Meanwhile, in February Congress agreed on a spending plan that actually increases the federal budget for healthcare for this year and next year. This allowed for continuation of the ObamaCare Community Health Centers, among other things. But Trump is already calling for deep cuts beginning in October 2019, including killing the ObamaCare Medicaid expansion and ending the Medicaid entitlement. This fall’s elections will largely determine whether he has any chance of succeeding, so please get involved, and especially, get out and vote.

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OPWDD’s Bogus Prevoc “Emergency”

Effective December 5, 2017, OPWDD put in place “emergency” regulations that allow service providers to keep people with developmental disabilities “working” for sub-minimum wages in completely segregated settings indefinitely. In other words, with one stroke of its regulatory pen, the agency has revived sheltered workshops.

Following multiple scandals involving neglect and abuse of people with disabilities, and misappropriation of funds, by OPWDD and its subcontractors, the federal government required the agency to agree to completely stop using state funds to support sheltered workshops, and to reduce its use of other segregated “day programs.” At around the same time, the feds, through the Centers for Medicare and Medicaid Services (CMS), issued new regulations that had the potential to ensure that nearly all non-residential supports and services would have to be provided in ordinary integrated settings.

Most people with developmental disabilities and their families applauded these changes. They had been campaigning for real jobs and real wages, real homes, and the ability to choose their own activities in ordinary community places, and associate with people of their choice, for many years. In short, they wanted “real lives,” as OPWDD publications put it.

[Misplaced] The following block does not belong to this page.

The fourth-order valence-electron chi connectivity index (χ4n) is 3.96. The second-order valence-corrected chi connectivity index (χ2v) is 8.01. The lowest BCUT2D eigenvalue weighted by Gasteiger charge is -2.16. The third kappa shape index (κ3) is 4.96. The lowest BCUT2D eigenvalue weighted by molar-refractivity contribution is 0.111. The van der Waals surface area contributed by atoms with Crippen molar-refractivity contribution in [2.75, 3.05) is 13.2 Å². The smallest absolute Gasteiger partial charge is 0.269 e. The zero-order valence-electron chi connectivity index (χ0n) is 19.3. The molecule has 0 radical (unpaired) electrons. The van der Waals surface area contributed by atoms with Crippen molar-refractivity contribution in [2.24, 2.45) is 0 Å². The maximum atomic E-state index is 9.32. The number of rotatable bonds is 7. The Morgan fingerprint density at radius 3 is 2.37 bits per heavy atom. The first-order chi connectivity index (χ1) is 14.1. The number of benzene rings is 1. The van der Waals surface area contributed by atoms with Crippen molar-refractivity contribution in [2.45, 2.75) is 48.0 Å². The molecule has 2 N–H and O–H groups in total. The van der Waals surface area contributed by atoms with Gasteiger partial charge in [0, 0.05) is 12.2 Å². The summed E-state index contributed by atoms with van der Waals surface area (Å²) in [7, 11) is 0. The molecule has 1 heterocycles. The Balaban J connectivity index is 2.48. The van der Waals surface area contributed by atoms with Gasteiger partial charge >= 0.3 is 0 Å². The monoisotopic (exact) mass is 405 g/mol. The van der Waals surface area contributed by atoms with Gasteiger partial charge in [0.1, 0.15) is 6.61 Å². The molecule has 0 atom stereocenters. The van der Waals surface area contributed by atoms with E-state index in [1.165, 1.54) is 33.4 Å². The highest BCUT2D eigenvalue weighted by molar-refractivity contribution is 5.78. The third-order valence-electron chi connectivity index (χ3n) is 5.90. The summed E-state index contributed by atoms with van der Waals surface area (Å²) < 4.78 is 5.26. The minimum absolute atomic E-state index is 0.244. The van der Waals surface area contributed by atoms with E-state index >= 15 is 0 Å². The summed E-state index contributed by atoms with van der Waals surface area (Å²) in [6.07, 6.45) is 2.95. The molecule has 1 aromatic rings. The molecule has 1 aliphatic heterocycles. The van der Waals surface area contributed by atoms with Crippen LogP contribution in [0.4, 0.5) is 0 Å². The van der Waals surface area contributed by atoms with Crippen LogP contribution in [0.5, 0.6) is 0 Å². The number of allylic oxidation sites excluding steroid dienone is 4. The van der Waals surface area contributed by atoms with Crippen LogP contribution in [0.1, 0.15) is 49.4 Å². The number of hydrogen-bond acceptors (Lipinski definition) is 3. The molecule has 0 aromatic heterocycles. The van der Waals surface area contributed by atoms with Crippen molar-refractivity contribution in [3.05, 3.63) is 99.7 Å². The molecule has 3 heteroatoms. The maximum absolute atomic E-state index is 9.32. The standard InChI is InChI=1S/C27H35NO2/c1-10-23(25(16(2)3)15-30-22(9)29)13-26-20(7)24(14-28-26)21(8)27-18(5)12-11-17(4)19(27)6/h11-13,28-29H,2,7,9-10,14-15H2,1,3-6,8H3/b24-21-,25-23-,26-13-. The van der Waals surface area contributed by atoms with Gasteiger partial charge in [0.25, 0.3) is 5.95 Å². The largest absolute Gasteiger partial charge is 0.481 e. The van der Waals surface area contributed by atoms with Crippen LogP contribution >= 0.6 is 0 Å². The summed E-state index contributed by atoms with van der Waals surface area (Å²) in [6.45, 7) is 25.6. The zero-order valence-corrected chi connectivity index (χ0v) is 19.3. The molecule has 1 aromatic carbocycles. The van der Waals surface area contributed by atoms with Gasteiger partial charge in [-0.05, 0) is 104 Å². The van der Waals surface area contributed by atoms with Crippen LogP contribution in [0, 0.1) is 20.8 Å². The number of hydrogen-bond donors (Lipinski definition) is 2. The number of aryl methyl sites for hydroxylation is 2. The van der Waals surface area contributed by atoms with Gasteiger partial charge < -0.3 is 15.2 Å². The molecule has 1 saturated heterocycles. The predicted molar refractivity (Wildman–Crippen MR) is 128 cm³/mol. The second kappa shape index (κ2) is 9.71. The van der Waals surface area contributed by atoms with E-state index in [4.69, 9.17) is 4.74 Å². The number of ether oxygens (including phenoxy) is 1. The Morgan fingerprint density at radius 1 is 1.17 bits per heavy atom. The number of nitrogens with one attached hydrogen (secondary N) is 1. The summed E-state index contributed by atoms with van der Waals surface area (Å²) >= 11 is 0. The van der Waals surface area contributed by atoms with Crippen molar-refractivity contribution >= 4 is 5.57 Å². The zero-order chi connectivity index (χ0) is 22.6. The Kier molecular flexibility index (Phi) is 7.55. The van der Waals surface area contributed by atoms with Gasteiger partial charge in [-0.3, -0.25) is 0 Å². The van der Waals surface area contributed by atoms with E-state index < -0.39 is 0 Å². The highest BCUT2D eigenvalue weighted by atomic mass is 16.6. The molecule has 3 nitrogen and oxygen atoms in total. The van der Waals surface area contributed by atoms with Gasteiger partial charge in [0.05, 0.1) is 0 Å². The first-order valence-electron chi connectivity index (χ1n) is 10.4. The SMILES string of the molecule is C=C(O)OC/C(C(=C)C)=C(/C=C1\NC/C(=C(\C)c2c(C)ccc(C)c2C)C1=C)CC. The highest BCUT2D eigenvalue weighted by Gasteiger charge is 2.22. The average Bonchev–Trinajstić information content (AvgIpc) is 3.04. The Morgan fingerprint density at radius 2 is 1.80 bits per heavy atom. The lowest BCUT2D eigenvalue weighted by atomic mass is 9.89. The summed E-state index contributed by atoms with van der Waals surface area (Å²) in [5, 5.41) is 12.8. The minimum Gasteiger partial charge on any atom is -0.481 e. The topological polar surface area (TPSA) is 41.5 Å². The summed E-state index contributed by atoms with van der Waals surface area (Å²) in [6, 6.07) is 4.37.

“Prevocational services” is an old idea. Historically it was used to partially fund the operations of sheltered workshops, most of which don’t earn enough from selling the things they manufacture to fully cover their costs, even when they don’t pay minimum wage to the workers.

As part of its reforms, OPWDD issued regulations in 2014 that clarified that prevocational services are intended to teach people skills that will be used in real jobs. Those regulations also established “community prevocational services” separate from “site-based” services; the community version was to be provided in ordinary places in the community rather than in special segregated facilities. Finally, those regs prohibited enrolling any new people in site-based prevoc programs provided in sheltered workshops or “day training” programs after July 1, 2015. Since, at the time, there were almost no site-based prevoc programs not in such places, this ended new enrollments in segregated prevoc almost completely.

Along with these changes, there were incentives to get more people into supported employment, which requires competitive wages, and to allow people of retirement age or who were really not capable of doing work that’s worth paying for, to do something more natural, such as participating in volunteer or recreational activities in ordinary community locations, using community habilitation services.